@johncarlosbaez

I do math, physics, and applied category theory. Currently at the @ToposInstitute.

John Carlos Baez
@johncarlosbaez

In physics, "symplectic geometry" describes how position and momentum are related. But we can also use it to describe how entropy and temperature are related - or volume and pressure! Here I explain how this works, as a warmup for some newer ideas: https://t.co/xsNEkSbxi4

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John Carlos Baez
@johncarlosbaez

Some mathematicians like to joke around. This paper is not about the aerodynamics of flying saucers. It's about the space of all ways to put an infinitesimal disk in a 3-dimensional manifold. This space has a lot of interesting geometrical structure! https://t.co/e7TzI8pwl5

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John Carlos Baez
@johncarlosbaez

His work was not completely unrecognized: in 1976 he got the Max Planck medal. But physics would have advanced faster if more people had paid attention to him! It's a good lesson: don't just pay attention to the bigshots in your field. Look for good ideas. (6/n, n = 6)

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John Carlos Baez
@johncarlosbaez

In 1938 he came up with a primitive version of the Higgs mechanism. He also discovered conservation of baryon number - an important conservation law. In 1941 he proposed that positrons are electrons traveling backward in time... an idea Feynman also had, later. (4/n)

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John Carlos Baez
@johncarlosbaez

Here are some things he did: In 1934 he devised a fully Lorentz-invariant perturbation theory for quantum fields. (A big deal.) In 1935 he developed a theory of mesons carrying the nuclear force. (Yukawa won the Nobel for this in 1949.) (3/n)

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John Carlos Baez
@johncarlosbaez

His full name was Baron Ernst Carl Gerlach Stueckelberg von Breidenbach zu Breidenstein und Melsbach. Born in 1905, he was a master of quantum field theory, the first to do many things... but he published in minor journals, so few recognized his greatness until the 1990s. (2/n)

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John Carlos Baez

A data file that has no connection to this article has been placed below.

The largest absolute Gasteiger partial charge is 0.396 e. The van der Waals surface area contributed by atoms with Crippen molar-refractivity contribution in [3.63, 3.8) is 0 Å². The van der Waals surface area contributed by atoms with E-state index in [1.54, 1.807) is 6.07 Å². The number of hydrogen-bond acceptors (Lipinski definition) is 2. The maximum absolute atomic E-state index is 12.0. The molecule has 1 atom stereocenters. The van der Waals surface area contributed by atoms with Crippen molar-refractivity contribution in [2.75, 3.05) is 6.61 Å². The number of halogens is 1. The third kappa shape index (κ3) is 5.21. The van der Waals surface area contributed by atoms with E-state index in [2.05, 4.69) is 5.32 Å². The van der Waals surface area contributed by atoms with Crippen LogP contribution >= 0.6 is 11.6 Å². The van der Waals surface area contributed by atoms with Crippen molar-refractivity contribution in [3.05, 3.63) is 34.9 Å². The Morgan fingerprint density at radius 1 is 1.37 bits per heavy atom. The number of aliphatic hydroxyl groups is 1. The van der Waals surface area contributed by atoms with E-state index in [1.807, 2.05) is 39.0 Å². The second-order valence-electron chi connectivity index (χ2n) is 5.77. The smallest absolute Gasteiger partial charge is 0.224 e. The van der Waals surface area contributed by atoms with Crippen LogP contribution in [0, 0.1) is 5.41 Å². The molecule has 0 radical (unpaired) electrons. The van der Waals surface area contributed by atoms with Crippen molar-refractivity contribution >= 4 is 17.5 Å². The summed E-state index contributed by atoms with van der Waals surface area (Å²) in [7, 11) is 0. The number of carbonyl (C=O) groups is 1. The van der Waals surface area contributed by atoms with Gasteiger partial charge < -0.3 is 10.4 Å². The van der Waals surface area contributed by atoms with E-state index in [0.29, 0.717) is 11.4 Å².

@johncarlosbaez

Some physicists win Nobels, while others just have great dogs. Who was Stueckelberg, and why did Feynman think he deserved a Nobel? What did he do that was so great? (1/n)

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John Carlos Baez
@johncarlosbaez

Four lessons from Weinberg. It's good to read the whole one-page article. The idea of seeking out "rough water" resonates with me. In science, by the time things are nice and neat, most of the really interesting work has already been done. https://t.co/ilDhDQoKId

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John Carlos Baez
@johncarlosbaez

Once I was trying to find the right adjoint of a functor L. I found a functor R and constructed a natural-looking isomorphism hom(La,b) ≅ hom(a,Rb) So I thought R was the right adjoint! But it turned out the isomorphism wasn't really natural. So R was the 𝘄𝗿𝗼𝗻𝗴 adjoint.

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John Carlos Baez
@johncarlosbaez

Can someone confirm or disconfirm this news? Before I posted my tweet about this based on Lawrence Wright's tweet, I checked Wikipedia. It listed Weinberg as having died on July 23rd: https://t.co/7kTZToKXFI Now it does not.

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John Carlos Baez
@johncarlosbaez

For beginners, I recommend Weinberg's book 𝘛𝘩𝘦 𝘍𝘪𝘳𝘴𝘵 𝘛𝘩𝘳𝘦𝘦 𝘔𝘪𝘯𝘶𝘵𝘦𝘴. For those who know particle physics, I recommend his 1979 Nobel lecture: https://t.co/s4g2zAjRuD It's striking how little more we know of fundamental physics now than then! (4/n, n = 4)

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John Carlos Baez
@johncarlosbaez

While curious, the Glashow-Salam-Weinberg theory predicted the W, Z and Higgs bosons with the properties we now see - along with all other details of the electromagnetic and weak forces. It is a magnificent success, opening the door to deeper mysteries. (3/n)